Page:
The Ganzfeld Experiments: Quality – Conclusion

Previously, I assessed the quality of evidence provided by the ganzfeld experiments. I found that the typical ganzfeld experiment could only be considered to yield Moderate evidence, and further that it was necessary to downgrade the entire body of studies at least once, for heterogeneity.
That leaves the overall quality of evidence for the ganzfeld trials as Low. There is no way that I could justify any higher grade but one could certainly justify a lower one. One could justify a double downgrade for the heterogeneity, on account of the serious implications. One could also justify downgrading for publication bias. And then, I didn’t look in detail at the individual studies, which could only uncover reasons for downgrading, as I found that there was no reason to upgrade.
When two (or more) factors are borderline, one should downgrade for at least one.

Put like that, calling the evidence of Low Quality is a very favorable assessment.

The best argument for a better grade is claiming that the ganzfeld design as it is should be regarded as High Quality, like a medical RCT. I’ve already laid out why I don’t agree with that. It would simply lead to another borderline case and at some point you can’t ignore all these borderline calls and must downgrade for at least one of them.

But what does that mean?

Quality level Current definition
High We are very confident that the true effect lies close to that of the estimate of the effect
Moderate We are moderately confident in the effect estimate: The true effect is likely to be close to the estimate of the effect, but there is a possibility that it is substantially different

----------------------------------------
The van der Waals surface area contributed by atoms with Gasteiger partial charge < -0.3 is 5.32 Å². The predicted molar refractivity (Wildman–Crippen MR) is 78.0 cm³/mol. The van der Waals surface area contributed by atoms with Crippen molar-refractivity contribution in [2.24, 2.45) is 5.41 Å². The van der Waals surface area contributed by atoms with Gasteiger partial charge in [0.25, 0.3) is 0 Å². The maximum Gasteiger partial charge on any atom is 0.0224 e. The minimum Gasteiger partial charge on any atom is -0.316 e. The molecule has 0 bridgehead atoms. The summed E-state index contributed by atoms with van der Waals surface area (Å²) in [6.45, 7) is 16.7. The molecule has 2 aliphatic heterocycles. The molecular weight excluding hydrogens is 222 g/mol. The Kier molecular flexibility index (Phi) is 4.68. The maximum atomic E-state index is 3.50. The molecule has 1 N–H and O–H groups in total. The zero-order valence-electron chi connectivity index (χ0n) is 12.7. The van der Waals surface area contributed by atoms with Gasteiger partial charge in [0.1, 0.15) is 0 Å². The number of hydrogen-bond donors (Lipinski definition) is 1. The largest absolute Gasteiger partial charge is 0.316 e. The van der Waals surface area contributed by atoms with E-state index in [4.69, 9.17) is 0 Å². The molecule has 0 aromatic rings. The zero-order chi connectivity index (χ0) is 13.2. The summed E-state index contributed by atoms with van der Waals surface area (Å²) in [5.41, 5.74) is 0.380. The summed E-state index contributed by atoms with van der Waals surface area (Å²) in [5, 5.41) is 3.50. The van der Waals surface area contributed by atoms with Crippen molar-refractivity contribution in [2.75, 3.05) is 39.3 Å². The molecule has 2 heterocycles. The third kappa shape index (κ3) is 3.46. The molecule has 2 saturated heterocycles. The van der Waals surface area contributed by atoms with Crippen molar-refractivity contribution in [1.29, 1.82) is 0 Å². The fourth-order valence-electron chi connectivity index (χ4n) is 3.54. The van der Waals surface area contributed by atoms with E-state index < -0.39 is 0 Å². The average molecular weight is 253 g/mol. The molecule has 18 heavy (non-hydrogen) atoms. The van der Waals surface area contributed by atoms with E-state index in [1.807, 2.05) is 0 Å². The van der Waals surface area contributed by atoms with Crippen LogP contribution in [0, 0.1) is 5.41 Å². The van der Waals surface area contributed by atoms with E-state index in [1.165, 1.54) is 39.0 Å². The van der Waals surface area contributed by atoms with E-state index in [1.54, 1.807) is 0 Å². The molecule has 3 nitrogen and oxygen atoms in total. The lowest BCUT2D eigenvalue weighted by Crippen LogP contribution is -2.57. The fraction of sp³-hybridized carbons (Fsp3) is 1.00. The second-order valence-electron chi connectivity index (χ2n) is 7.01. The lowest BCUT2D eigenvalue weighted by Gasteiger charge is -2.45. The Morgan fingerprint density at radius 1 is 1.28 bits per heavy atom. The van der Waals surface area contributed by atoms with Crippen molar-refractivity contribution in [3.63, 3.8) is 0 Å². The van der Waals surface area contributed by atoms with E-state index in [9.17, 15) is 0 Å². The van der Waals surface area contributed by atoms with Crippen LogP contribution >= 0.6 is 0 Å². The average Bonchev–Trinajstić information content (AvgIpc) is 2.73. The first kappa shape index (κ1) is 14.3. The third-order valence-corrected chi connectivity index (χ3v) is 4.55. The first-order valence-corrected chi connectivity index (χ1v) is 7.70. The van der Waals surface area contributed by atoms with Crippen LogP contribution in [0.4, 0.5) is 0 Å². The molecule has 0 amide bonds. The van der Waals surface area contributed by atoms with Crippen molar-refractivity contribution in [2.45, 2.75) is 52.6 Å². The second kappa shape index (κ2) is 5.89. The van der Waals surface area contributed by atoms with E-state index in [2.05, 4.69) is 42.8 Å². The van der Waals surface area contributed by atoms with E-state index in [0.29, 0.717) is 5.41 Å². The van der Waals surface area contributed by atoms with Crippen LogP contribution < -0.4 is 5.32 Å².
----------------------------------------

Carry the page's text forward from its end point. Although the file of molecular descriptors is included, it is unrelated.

Low Our confidence in the effect estimate is limited: The true effect may be substantially different from the estimate of the effect
Very low We have very little confidence in the effect estimate: The true effect is likely to be substantially different from the estimate of effect

Note well what this does not mean. It does not mean that there is no effect. It means that we can have no confidence that there is one. But equally it means that we can have no confidence that there is none.

And that simply means that everyone will retain whatever opinion they had beforehand which leads us to another curious feature of parapsychology in general.
Parapsychologists say that the hit-rate should be 25%. Any conventional cause for a deviation is not of interest and should be regarded as a bias. The basic ganzfeld design has been intensely scrutinized for any such potential bias and modified to rule it out.
This puts parapsychologists into the position to make a solid and credible argument that the hit-rate must be 25% by any conventional expectation. And it is that which lends credence to the argument that any systematic deviation, any effect, must be due to something amazing, that some worthwhile scientific discovery is waiting there.

Unfortunately, the sheer solidity of the theoretical argument means that few mainstream scientists will be swayed by low quality evidence. Curiously, many vocal parapsychologists seem unable to understand this.
They accuse mainstream science of being “dogmatic” and yet the failure to convince the mainstream with low quality evidence is precisely because of the solidity of their arguments that, by all prior evidence, the hit-rate must be 25%.

  1. Parapsychologists work hard and convince people that the hit-rate should be 25%.
  2. Parapsychologists accuse people of being dogmatic for believing it.

It’s one of those things about parapsychology that does not make the slightest bit of sense. Such displays of irrationality are ultimately responsible for parapsychology’s bad reputation. Low quality evidence is normal enough. That’s why there is such a thing as the GRADE approach.
If someone appears irrational, you probably won’t attempt a rational dialogue. And if you try anyway and your open-mindedness is rewarded with accusations of dogmatism and even dishonesty, then your probably give up.
It is that which leads mainstream science to, for the most part, shun parapsychology. Which then leads prominent parapsychologists to double down and declare that there is a “taboo” against dealing with them. But that’s a different matter.

Does GRADE work?

That’s a very good question. I hope it occurred to you.